3) Feeling Full Helps
Dietary fat and protein probably make most people feel full for longer. The biology is complex and relates to how fast food leaves various parts of your digestive tract and a whole bunch of hormonal signals related to what makes us hungry and what makes us feel full. So, this is perhaps another reason that low carb diets seem to work. However, there is concern that low carb but high fat and protein diets work but are not optimal to reduce or control things like cholesterol. This too is a complex topic with a lot of individual variability. But feeling full for longer is good if you want to lose weight.
4) The Brain & Food Addiction
The way the brains of people who are obese or prone to overeat are stimulated by food or images of food is different. Does this mean they have a food addiction? Who knows, but the summary below does give us some hints about what the issues are and what might be done to address them.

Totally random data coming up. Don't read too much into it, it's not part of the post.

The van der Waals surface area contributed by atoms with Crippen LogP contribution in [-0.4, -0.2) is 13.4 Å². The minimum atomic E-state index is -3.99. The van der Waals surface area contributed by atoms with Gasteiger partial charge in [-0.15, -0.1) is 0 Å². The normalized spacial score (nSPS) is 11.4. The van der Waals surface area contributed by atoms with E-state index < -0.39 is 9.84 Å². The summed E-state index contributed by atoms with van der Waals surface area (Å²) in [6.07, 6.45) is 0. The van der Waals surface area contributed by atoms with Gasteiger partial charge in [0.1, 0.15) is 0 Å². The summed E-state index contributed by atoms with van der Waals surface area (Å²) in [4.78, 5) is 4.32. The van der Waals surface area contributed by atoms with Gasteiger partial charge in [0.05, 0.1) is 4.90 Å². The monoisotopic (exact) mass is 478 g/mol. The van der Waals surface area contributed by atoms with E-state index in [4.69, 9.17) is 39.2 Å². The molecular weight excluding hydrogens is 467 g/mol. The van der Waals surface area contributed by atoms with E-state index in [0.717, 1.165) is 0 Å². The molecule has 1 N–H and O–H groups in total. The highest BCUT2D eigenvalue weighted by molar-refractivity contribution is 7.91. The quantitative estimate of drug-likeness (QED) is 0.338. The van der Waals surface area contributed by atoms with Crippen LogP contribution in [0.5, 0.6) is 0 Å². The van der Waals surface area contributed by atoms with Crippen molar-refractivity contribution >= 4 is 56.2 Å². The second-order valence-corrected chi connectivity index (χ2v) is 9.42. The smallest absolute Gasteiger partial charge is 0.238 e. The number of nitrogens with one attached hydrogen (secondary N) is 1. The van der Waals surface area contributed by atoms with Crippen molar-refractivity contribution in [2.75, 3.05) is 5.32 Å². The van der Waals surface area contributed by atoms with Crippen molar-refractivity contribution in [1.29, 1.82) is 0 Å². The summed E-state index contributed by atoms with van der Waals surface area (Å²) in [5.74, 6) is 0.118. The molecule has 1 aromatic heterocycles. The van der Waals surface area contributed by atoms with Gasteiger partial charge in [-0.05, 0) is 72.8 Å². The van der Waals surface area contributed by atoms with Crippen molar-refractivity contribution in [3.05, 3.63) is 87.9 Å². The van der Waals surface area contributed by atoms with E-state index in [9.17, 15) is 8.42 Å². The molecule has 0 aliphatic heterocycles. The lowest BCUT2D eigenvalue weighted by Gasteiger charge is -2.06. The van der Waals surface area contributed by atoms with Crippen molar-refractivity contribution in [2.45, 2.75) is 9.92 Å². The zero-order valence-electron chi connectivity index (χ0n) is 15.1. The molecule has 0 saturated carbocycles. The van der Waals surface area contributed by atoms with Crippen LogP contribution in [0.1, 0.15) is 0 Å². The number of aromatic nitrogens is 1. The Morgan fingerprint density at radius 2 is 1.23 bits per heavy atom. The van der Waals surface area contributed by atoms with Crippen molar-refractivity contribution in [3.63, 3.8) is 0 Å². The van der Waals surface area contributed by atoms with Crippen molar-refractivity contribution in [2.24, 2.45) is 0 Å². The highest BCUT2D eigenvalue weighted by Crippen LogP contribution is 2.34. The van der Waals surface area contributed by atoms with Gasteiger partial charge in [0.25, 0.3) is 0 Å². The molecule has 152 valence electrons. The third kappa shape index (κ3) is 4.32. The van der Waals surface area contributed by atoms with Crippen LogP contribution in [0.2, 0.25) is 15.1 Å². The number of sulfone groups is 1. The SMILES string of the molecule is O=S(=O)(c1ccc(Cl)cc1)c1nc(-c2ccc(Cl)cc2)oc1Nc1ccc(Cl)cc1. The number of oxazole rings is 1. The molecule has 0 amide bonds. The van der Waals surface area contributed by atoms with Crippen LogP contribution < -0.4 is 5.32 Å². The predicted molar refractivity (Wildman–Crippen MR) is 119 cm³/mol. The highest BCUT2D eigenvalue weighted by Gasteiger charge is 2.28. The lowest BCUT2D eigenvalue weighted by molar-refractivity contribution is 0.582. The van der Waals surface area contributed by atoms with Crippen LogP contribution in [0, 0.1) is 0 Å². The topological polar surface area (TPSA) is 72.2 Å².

“Prefrontal cortex areas linked to cognitive evaluation processes, such as evaluation of rewarding stimuli, as well as explicit memory regions, appear most consistently activated in response to images of food in those who are obese. Conversely, a reduced activation in brain regions associated with cognitive control and interoceptive awareness of sensations in the body might indicate a weakened control system, combined with hypo-sensitivity to satiety and discomfort signals after eating in those who are prone to overeat.”
Is this innate? Or does it happen over time. Is it biology or environment? My guess is that is probably both and that the brain can be rewired over time and with some effort. Self-control related to both diet and exercise seems to be the key for long term successful “losers”: